Northwestern Events Calendar


Returning to Luqmān: Wisdom, Subjectivity, and Islamic Tradition (Dahlia E.M. Gubara)

When: Thursday, May 26, 2022
1:00 PM - 2:00 PM CT

Where: University Library, Forum Room (2nd Floor), 1970 Campus Drive, Evanston, IL 60208 map it

Audience: Faculty/Staff - Student - Public - Graduate Students

Contact: Rebecca Shereikis   (847) 491-2598

Group: Institute for the Study of Islamic Thought in Africa (ISITA)

Co-Sponsor: Middle East and North African Studies

Category: Academic, Lectures & Meetings, Religious, Multicultural & Diversity, Global & Civic Engagement


This is a hybrid event.

No registration is needed to attend in person. 
Location: Forum Room (2nd Floor), University Library, Evanston Campus

Register here to attend by Zoom.

Returning to Luqmān: Wisdom, Subjectivity, and Islamic Tradition 

Join ISITA for a talk by Dahila E.M. Gubara (Department of History, Koç University, Istanbul).  


The character of Luqmān al-Ḥakīm appears recurrently in Islamic scholarship and lore, past and present. Yet he has elicited little critical or comprehensive study. This may have to do with the fact that he is a composite, proteiform figure, central to an equally elusive concept of knowledge-wisdom (hikmah) in the variegated traditions of Late Antiquity into which Islam was born and grew (Arabian, Byzantine, Persian, Syriac, Abyssinian, Christian, Jewish...)

Already in pre-Islamic times, the famous poets of Arabia refer to Luqmān’s sagacity and longevity. The thirty-first surah of the Qur’an is named after him and features him as a figure of devotion (‘ubudiiyah), steadfastness, modesty and justice, who admonishes his son. As a purveyor of wisdom and good counsel, Luqmān appears in multiple guises and sources: in Qur’ānic commentaries and universal histories; various hadiths and narratives of the qiṣṣas al-anbiyā’; mystical and medical treatises and other philosophical works; as a protagonist in more popular genres of Arabic, Persian, Kurdish and Turkish literature; as well as in several Coptic Christian homilies and Talmudic tales.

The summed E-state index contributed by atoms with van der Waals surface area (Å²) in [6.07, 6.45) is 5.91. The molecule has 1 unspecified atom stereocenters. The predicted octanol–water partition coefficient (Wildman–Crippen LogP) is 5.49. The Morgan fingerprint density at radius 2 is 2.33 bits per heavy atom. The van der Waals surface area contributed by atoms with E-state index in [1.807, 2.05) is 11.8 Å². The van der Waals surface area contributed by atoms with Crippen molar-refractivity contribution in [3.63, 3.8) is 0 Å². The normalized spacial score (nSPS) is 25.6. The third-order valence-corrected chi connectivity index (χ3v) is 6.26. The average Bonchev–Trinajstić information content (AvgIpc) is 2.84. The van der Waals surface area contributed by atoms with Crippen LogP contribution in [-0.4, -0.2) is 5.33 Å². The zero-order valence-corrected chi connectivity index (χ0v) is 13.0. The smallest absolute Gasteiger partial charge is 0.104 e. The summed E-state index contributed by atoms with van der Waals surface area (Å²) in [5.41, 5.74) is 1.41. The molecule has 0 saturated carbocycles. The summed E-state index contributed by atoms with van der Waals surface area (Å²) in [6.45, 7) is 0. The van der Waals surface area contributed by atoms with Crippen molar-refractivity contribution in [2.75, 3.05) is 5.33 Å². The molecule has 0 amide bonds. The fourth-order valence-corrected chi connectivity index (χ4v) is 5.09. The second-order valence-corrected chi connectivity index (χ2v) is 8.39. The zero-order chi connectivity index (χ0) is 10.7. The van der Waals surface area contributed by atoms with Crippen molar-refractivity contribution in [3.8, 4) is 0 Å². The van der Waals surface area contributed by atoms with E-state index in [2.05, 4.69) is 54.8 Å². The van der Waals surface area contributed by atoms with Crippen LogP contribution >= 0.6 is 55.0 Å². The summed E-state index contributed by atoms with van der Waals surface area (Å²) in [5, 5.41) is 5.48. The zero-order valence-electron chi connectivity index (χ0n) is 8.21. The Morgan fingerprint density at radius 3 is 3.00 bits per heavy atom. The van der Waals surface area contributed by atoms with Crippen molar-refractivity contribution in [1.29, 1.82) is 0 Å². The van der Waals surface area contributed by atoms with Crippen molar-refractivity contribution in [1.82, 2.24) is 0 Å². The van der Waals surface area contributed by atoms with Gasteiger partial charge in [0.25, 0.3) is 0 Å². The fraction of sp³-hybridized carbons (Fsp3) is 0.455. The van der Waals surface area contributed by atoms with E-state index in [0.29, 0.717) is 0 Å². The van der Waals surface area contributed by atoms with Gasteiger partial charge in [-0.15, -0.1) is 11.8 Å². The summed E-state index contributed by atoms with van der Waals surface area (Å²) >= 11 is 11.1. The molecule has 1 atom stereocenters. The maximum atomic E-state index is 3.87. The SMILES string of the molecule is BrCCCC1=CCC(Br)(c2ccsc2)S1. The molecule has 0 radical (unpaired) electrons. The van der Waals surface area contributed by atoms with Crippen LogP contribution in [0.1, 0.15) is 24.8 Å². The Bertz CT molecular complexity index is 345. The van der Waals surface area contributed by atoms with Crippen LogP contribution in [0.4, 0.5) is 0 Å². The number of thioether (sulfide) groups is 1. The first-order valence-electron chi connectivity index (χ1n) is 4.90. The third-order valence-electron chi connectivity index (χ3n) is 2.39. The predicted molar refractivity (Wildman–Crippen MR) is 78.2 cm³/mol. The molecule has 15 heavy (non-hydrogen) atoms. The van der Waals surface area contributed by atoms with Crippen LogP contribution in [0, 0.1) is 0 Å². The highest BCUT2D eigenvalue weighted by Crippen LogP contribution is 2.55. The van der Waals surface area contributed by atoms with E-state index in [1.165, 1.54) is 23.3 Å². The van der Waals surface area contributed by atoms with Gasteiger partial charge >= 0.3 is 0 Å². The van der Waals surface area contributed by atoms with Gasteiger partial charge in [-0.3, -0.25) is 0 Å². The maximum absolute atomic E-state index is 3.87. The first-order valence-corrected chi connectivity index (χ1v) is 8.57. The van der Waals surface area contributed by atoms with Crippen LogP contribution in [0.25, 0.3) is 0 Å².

Various genealogies, appearances and vocations were attributed to Luqmān; including pre-Islamic Arabian, Palestinian, Egyptian, Nubian and Ethiopian origins. In a number of sources, he emerges as a pious and sagacious (sometimes ‘black’) slave; his persona often attached to menial occupations (carpentry, herding...) and physical ‘deformities’ (excessively short or large stature, an enormous head, flat nose, thick lips...)

Beginning seemingly in the Mamluk period, Luqmān returns as a teller of fables, akin to other figures of the region’s lore, such as the Greek Aesop or the Assyrian Aḥiqār. Equally interesting is that Luqmān has had a long, if less varied life in the Western Orientalist tradition, evinced by the various translations and publications of his Luqmān’s Fables (Amthāl Luqmān al-Ḥakīm) from the nineteenth century onwards. 

Given the dizzying variety of Luqmān’s multi-layered presences, the existing academic scholarship has been largely driven by the quest to identify the “Ur-Luqmān.” A similar line of inquiry pervades modern Arabic writing and discussions. Rather than a ‘search for origins’ or authenticity, I am concerned here precisely with the multiplicity of the Luqmānic iterations, the discursive postulates they animate, and how they might intersect with modes of inhabiting the world today. My hypothesis is that the many lives of Luqmān are united by an understanding of knowledge-as-being encapsulated in the plurivalent meanings of hikma, rendering him as a narratological and epistemological device that performs the work of tradition.

About the speaker: Dahlia E.M. Gubara is assistant professor of history at Koç University, Istanbul. She received her PhD from Columbia University with a dissertation focusing on al-Azhar and orders of knowledge in the 18th and 19th centuries. Her work bridges the fields of Islamic Studies and African and Middle Eastern History and is concerned primarily with the production, transmission, and consumption of knowledge in, and about, the Islamic discursive tradition.

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